The editorial department often gets asked a lot of questions about resources that editors can use when they need help on a project. We thought it would be a great idea to compile a list of resources that every editor should have in their arsenal.

Here are seven fantastic resources for when you need help with your copyedit:

  • The Chicago Manual of Style This resource will be your lifeline, your bread and butter, and your bible when it comes to editing. The majority of the publishing industry relies on this as their standard best practice, and there are only minor in-house changes to the guidelines outlined in Chicago. As every editor knows, there is a rule for everything, and Chicago has the complete list of every rule in the industry. While it is tricky to navigate and search, it offers the most expansive list of rules, policies, and guidelines.
  • Merriam-Webster I feel like this is one of the most overlooked resources in the editing arsenal. While it primarily functions as a dictionary and thesaurus, I use it to check for variations in spellings, especially when it comes to hyphenations. Merriam-Webster will tell you what specific parts of speech require hyphens so that you can make a more informed decision. It’s also great for making sure variations in spelling due to different parts of speech are accurate.
  • Grammar Girl Grammar Girl is a gem for writers and editors alike. It has been named one of Writer’s Digest’s best websites for writers on countless occasions. Mignon Fogarty, the founder of the website, offers short tips to help improve your writing, covering everything from grammar questions to tips and tricks for pesky grammar rules. If you have a question about anything related to grammar or writing, Grammar Girl has you covered!
  • The Subversive Copy Editor This is a great resource for copyediting guidelines and conventions. This website is vast and varied, covering everything from guidelines to help you format your manuscript, tips to help you remember the standard rules for adjectives, and even things like rights and permissions.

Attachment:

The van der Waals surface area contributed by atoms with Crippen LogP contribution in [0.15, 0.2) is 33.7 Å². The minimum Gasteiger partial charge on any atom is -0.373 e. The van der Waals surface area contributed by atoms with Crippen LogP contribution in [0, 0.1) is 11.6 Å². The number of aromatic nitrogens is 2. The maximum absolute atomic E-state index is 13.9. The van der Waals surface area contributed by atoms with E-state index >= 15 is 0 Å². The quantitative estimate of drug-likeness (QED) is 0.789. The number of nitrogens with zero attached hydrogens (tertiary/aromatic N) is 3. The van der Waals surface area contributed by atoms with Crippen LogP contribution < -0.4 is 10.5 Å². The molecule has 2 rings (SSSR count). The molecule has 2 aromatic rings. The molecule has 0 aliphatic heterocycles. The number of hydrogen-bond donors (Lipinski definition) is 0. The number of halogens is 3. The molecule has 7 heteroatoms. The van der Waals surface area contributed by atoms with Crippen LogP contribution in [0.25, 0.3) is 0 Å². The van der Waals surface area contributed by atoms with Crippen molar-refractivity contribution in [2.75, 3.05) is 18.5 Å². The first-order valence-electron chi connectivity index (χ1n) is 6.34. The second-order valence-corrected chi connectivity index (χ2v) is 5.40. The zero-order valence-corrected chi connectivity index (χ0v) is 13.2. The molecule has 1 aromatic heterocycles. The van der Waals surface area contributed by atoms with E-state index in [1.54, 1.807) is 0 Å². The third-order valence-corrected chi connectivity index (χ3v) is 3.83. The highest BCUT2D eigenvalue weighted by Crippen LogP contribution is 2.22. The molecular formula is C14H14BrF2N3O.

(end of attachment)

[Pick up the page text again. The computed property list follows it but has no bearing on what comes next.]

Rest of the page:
• The Conscious Style Guide The Conscious Style Guide is my go-to whenever I am editing anything with sensitive topics or content. The Conscious Style Guide has compiled all of the latest news, observations, and style guides related to conscious language into one cohesive space for writers and editors to use.
  • The Radical Copyeditor Similar to the Conscious Style Guide, this is another great resource for conscious editing and sensitivity reads. The Radical Copyeditor is a great resource to pass along to authors who may need extra help writing about sensitive topics. The writers have compiled guides on everything from writing about transgender people to using the adjective “diverse.”
  • Purdue Owl’s Guide to AP Style As an editor you won’t deviate from Chicago very often, but on rare occasions when you need to edit using AP standards, I recommend this guide. It covers the basic deviations from Chicago and is very simple and easy to understand.

All of the resources I recommended were mainly websites that function as a find-and-go resource, but if you ever have the free time, I highly recommend looking through The Copyeditor’s Handbook by Amy Einsohn and Marilyn Schwartz and Developmental Editing by Scott Norton. Both are excellent books to keep handy whenever you are undertaking a copyediting project.

The next time you get stumped by a manuscript, you can’t remember whether to use “which” or “that,” or if you just want to browse for some useful information on conscious editing, be sure to check out these resources!

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